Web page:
Tabula Rasa is a further addition to the impressively growing roster of Belgian drama that’s come out of a country that’s better known for its chocolate and waffles. There’s certainly no waffle here, as the pilot episode of this new C4/Walter Presents series is a bit of peach.
Mie (Veerle Baetens – perhaps best known over here for her involvement in The Team, a joint Belgian/Danish/German thriller that came out in 2015) is a young wife and mum who is suffering with memory loss.
The action takes place over two time periods. We see Mie and her family as they move into her grandfather’s abandoned old house in the countryside, their previous home having been destroyed in a fire. Mie’s memory issues means her husband, Benoit (Stijn van Opstal), helpfully leaves prompts and devices around the house to assist her. But when her mobile phone is found in the basement – where she insists she’s never been – she starts to question her own sanity and worry that her condition is worsening.
Three months later and Mie wakes up after a car crash in a secure hospital (“nuthouse” as one resident calls it). Her memory loss has indeed worsened, meaning that whilst she can recall her family and some personal details, she has little or no recall about things that had happened since the accident.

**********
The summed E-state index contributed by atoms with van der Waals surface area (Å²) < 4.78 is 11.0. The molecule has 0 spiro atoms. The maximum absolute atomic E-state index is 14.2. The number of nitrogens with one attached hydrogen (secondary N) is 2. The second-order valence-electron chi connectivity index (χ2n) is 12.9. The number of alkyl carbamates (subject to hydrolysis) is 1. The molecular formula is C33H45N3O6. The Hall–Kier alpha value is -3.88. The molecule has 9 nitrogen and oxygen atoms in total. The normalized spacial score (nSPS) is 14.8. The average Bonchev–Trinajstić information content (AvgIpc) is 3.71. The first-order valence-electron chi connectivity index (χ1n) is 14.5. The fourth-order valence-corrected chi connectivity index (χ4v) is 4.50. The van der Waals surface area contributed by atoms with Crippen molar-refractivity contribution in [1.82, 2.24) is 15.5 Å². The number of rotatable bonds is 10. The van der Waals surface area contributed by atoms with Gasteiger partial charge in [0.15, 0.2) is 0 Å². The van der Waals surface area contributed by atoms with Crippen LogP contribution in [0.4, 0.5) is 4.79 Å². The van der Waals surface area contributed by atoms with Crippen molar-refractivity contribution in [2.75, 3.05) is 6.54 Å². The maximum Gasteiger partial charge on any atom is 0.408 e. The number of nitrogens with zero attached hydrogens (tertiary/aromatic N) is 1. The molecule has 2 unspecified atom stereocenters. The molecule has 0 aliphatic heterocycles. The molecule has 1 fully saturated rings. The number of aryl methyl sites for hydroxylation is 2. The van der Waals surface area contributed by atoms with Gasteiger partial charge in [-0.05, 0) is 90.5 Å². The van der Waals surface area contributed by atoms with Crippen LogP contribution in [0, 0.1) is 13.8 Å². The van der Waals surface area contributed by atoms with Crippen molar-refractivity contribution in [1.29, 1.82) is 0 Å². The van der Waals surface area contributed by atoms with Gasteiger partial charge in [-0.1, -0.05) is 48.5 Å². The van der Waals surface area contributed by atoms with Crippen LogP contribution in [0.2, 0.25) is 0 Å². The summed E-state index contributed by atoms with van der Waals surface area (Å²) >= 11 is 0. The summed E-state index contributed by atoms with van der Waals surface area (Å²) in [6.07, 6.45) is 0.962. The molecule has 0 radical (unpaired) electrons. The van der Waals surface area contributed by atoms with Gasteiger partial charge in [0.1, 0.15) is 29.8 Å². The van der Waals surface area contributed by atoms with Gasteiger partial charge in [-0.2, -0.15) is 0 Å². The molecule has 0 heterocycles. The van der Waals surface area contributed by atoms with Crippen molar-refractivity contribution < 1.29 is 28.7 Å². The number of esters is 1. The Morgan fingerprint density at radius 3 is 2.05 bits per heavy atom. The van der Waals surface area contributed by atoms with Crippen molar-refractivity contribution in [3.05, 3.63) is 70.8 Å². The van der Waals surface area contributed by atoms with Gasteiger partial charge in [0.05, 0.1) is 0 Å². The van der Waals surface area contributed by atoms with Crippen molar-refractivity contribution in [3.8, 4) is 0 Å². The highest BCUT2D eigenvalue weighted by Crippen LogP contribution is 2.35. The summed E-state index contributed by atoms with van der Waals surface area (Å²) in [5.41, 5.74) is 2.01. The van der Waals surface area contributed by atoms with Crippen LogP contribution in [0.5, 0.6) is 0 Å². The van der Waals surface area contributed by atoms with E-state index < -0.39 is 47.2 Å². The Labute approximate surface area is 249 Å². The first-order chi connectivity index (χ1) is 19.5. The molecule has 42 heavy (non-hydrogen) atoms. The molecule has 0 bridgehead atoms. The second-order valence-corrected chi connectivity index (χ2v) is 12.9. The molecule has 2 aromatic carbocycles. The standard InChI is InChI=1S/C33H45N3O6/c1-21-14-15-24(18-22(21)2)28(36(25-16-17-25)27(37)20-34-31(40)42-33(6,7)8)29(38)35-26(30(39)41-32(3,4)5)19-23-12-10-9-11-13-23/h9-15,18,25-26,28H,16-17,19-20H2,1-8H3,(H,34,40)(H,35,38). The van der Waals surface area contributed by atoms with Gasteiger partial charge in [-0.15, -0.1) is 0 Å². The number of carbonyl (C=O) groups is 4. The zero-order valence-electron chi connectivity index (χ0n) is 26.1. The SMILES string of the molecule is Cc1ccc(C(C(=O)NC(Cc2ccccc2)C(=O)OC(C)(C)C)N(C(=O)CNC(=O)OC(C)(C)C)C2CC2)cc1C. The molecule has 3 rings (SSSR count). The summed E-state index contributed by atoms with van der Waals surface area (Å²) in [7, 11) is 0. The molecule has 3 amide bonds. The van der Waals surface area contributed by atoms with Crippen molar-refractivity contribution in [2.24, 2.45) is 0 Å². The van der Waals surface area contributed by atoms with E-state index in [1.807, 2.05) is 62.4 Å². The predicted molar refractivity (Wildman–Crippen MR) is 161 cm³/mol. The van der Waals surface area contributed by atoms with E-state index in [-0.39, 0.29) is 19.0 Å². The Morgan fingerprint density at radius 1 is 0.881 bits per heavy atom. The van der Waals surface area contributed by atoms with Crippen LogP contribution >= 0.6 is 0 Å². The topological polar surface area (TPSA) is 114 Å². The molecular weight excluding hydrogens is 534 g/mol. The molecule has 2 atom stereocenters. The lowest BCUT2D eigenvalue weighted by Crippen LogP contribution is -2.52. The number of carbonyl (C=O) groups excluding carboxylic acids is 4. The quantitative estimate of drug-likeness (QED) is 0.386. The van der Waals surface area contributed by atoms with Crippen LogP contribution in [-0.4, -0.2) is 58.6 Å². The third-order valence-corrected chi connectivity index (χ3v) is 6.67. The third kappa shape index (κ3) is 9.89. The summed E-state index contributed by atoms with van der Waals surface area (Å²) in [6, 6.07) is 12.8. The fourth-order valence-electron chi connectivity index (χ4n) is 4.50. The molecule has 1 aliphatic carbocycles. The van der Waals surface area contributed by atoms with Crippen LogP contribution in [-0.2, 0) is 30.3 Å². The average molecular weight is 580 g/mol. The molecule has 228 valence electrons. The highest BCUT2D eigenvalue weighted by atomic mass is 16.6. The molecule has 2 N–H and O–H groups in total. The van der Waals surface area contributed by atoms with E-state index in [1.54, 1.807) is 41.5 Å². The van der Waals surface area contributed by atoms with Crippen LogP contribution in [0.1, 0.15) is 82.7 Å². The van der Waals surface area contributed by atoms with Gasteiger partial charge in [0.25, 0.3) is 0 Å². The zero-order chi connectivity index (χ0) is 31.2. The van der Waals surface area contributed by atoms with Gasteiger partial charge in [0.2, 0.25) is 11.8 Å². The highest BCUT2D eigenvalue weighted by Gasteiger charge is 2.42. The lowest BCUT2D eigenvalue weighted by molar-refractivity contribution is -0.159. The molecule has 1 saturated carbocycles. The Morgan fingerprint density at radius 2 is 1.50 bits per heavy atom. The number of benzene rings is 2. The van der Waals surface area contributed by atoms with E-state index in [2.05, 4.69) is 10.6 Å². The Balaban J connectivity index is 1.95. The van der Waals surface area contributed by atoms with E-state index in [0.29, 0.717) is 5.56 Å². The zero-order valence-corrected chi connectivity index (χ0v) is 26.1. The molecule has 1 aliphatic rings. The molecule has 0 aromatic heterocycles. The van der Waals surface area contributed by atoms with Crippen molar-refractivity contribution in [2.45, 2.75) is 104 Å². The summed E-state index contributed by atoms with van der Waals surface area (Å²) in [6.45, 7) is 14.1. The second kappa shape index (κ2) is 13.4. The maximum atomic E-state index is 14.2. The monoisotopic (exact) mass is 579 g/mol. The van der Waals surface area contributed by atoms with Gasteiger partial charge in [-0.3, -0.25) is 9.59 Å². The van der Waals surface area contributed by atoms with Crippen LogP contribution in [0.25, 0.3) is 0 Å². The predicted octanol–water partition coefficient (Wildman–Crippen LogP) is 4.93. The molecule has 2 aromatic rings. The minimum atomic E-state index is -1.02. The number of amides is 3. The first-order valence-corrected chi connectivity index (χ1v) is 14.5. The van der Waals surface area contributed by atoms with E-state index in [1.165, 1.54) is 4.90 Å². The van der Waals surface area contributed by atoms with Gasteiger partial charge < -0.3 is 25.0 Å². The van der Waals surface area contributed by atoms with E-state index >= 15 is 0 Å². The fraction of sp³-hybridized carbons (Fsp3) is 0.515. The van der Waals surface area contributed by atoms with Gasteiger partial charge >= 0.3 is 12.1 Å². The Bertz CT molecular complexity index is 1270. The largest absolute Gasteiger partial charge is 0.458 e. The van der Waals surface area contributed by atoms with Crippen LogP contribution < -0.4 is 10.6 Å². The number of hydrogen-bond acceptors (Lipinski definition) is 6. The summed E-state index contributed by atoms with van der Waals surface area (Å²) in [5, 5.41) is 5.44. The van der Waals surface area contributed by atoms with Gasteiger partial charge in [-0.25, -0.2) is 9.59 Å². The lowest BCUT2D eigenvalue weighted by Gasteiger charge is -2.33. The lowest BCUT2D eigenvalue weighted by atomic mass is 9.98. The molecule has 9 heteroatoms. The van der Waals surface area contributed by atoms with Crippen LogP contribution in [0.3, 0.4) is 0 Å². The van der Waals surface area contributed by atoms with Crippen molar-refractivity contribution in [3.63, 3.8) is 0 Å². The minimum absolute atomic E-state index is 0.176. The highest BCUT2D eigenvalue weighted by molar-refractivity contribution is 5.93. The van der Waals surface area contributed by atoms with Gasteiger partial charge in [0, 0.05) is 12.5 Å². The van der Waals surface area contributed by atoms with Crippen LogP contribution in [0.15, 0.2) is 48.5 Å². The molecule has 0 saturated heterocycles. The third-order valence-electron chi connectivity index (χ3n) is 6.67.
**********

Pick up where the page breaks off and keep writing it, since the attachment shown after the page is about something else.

Something has clearly happened between the two time frames – something that involves a missing man that the police are searching for. It’s an enthralling opening gambit and leaves the viewer wanting more.
Tabula Rasa (which is a Latin term which literally means “scraped tablet” – or as we would say, “clean slate”) has been a huge success in its native Belgium, with a 44% market share and 1.25 million viewers per episode – impressive figures for a country with a population of just over 11 million. And deservedly so. This is a top quality part thriller/part horror-story that will have the hairs on the back of your neck in a permanent state of unease.
Veerle Baetens, who co-created the series, is excellent as the bewildered and frightened Mie. We’re totally absorbed in her suffering and concerned about her welfare as she tries to cope with her illness and understand what’s happening around her. And there are also excellent performances by Peter van den Begin as Vronsky the pyromaniac (he of the “nuthouse” comment) and Hilde van Mieghem as Mie’s mother. The characterisation is engaging and the script is both fresh and compelling.
A word too about the opening credits which are quite mesmerizing – floating images that dissolve like castles in the sand. In fact sand is a theme that echoes throughout the show, with Mie constantly brushing surfaces which she imagines are covered in grains of sand.
Belgium has already delivered some outstanding dramas in recent times – 13 Commandments, Professor T, Rough Justice and the excellent Salamander. On the strength of this pilot, we can add Tabula Rasa to that list too.
Walter Presents: Tabula Rasa’s pilot will transmit on Sunday 6th May on Channel 4 at 10pm with the entire series available on All 4 straight after.